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Comment: Political Science != Science (Score 1) 567

by h8sg8s (#47345185) Attached to: Swedish Farmers Have Doubts About Climatologists and Climate Change

I'm old enough to remember the Food Pyramid and the groupthink 'science' that led to it. To say I'm suspicious of the current AGW craze is an understatement. Anytime contrarian scientific findings and theories are discounted out of hand, my BS detector blows a fuse. Take the politics out of current Climate Science and let's look at *all* the data and theories.

Comment: Re:R's support lower H1B caps? (Score 1) 341

by h8sg8s (#47336065) Attached to: If Immigration Reform Is Dead, So Is Raising the H-1B Cap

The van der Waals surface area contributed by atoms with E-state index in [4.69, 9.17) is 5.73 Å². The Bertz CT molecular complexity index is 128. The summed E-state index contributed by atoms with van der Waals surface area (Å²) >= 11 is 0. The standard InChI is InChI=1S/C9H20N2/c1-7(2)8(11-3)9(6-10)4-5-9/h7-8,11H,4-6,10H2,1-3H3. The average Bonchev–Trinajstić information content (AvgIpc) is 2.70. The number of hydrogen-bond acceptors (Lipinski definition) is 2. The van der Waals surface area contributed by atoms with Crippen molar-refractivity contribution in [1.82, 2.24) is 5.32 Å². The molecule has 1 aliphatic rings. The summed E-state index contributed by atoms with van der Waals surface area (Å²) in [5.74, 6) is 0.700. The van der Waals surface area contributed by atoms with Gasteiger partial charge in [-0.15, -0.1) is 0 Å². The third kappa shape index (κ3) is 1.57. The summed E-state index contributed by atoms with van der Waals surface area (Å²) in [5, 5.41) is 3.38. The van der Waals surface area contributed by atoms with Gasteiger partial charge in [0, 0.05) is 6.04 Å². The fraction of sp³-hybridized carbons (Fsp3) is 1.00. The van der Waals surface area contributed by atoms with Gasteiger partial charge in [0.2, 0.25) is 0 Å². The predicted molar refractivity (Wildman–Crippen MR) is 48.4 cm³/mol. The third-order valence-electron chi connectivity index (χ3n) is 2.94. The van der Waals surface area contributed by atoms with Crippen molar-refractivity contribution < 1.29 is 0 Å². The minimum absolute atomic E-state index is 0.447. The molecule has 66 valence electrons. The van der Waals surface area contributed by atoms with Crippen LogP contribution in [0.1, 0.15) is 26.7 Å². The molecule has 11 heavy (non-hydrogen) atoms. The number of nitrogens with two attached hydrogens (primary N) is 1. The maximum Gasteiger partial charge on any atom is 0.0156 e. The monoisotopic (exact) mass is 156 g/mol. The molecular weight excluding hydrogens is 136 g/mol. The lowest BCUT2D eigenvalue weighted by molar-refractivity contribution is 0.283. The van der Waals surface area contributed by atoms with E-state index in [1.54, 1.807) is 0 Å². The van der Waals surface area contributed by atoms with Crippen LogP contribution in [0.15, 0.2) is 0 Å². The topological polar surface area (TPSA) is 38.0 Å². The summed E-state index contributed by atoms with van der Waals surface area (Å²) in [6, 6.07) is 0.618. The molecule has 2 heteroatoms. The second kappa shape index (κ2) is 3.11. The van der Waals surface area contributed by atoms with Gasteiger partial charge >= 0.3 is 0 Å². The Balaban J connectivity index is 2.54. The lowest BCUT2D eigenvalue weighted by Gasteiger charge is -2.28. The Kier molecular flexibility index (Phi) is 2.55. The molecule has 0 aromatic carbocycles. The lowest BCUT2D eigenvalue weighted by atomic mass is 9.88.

Gutierrez and his fellow Democrats seem only interested in Hispanic illegal immigration, not those H1-B legal immigrants from Asia. I suspect the roots of this are simply that Asians are a mixed bag politically while latinos tend to vote Democratic as a bloc. The one time I asked the question of my local (D) Congress critter, they gave me the deer in the headlights look in return. I don't think they have a dog in that paricular fight, but they should.

+ - Geophysicists Discover How Rocks Produce Magnetic Pulses

Submitted by KentuckyFC